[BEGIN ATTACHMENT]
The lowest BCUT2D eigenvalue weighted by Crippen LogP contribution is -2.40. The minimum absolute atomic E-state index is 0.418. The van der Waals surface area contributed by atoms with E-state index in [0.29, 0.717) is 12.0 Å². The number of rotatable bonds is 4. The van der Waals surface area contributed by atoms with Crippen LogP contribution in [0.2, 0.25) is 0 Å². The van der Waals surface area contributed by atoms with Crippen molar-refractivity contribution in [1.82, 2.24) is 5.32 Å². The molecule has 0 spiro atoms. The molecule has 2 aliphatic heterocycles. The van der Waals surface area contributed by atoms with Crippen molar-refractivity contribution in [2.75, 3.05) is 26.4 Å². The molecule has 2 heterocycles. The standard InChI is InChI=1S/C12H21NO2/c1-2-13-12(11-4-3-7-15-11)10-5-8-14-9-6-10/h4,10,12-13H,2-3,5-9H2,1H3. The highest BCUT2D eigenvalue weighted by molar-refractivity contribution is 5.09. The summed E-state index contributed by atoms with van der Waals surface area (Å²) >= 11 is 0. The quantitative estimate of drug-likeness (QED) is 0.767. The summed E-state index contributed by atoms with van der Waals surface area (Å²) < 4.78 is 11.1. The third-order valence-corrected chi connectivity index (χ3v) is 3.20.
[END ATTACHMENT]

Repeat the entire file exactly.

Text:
The lowest BCUT2D eigenvalue weighted by Crippen LogP contribution is -2.40. The minimum absolute atomic E-state index is 0.418. The van der Waals surface area contributed by atoms with E-state index in [0.29, 0.717) is 12.0 Å². The number of rotatable bonds is 4. The van der Waals surface area contributed by atoms with Crippen LogP contribution in [0.2, 0.25) is 0 Å². The van der Waals surface area contributed by atoms with Crippen molar-refractivity contribution in [1.82, 2.24) is 5.32 Å². The molecule has 0 spiro atoms. The molecule has 2 aliphatic heterocycles. The van der Waals surface area contributed by atoms with Crippen molar-refractivity contribution in [2.75, 3.05) is 26.4 Å². The molecule has 2 heterocycles. The standard InChI is InChI=1S/C12H21NO2/c1-2-13-12(11-4-3-7-15-11)10-5-8-14-9-6-10/h4,10,12-13H,2-3,5-9H2,1H3. The highest BCUT2D eigenvalue weighted by molar-refractivity contribution is 5.09. The summed E-state index contributed by atoms with van der Waals surface area (Å²) >= 11 is 0. The quantitative estimate of drug-likeness (QED) is 0.767. The summed E-state index contributed by atoms with van der Waals surface area (Å²) < 4.78 is 11.1. The third-order valence-corrected chi connectivity index (χ3v) is 3.20.